69.The Athenian commanders, knowing some cross accident had happened and that they could not take the city by assault, fell to enclosing of Nisaea with a wall, which if they could take before aid came, they thought Megara would the sooner yield.Iron was quickly brought unto them from Athens, and masons, and whatsoever else was necessary.
And beginning at the wall they had won, when they had built cross over to the other side, from thence both ways they drew it on to the sea on either side Nisaea;and having distributed the work amongst the army, as well the wall as the ditch, they served themselves of the stones and bricks of the suburbs, and having felled trees and timber, they supplied what was defective with a strong palisade.The houses also themselves of the suburbs, when they had put on battlements, served them for a fortification.All that day they wrought;
the next day about evening they had within very little finished.But then they that were in Nisaea, seeing themselves to want victual (for they had none but what came day by day from the city above), and without hope that the Peloponnesians could quickly come to relieve them, conceiving also that the Megareans were their enemies, compounded with the Athenians on these terms: to be dismissed every one at a certain ransom in money;to deliver up their arms;and the Lacedaemonians, both the captain and whosoever of them else was within, to be at discretion of the Athenians.Having thus agreed, they went out.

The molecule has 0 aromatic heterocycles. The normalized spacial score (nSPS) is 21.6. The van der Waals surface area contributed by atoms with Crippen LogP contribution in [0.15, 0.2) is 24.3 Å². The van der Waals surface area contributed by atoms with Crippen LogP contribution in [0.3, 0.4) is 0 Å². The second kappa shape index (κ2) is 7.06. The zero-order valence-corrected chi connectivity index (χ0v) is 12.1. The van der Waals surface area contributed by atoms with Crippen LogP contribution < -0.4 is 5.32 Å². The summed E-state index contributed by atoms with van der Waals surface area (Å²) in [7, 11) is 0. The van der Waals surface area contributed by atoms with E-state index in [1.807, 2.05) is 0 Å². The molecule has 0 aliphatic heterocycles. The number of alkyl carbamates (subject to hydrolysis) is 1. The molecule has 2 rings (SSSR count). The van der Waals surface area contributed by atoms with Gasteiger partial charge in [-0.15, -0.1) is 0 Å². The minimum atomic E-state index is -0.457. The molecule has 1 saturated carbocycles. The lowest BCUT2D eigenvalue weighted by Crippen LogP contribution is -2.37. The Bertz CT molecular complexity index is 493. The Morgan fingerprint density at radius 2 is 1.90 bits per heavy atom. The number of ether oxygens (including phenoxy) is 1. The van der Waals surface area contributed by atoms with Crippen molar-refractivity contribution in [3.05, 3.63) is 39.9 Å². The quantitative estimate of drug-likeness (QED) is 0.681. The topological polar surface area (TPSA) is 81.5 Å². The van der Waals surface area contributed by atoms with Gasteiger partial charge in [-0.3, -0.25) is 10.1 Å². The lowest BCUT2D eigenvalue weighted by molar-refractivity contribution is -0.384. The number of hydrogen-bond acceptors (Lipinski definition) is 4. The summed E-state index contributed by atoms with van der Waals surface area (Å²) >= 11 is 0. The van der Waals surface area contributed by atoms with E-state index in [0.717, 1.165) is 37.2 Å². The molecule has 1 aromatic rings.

And the Athenians, when they had broken off the long walls from the city of Megara and taken in Nisaea, prepared for what was further to be done.
The English works of Thomas Hobbes of Malmesbury. Thucydides. Thomas Hobbes. translator. London. Bohn. 1843.
This text was converted to electronic form by optical character recognition and has been proofread to a high level of accuracy.
An XML version of this text is available for download,
with the additional restriction that you offer Perseus any modifications you make. Perseus provides credit for all accepted
changes, storing new additions in a versioning system.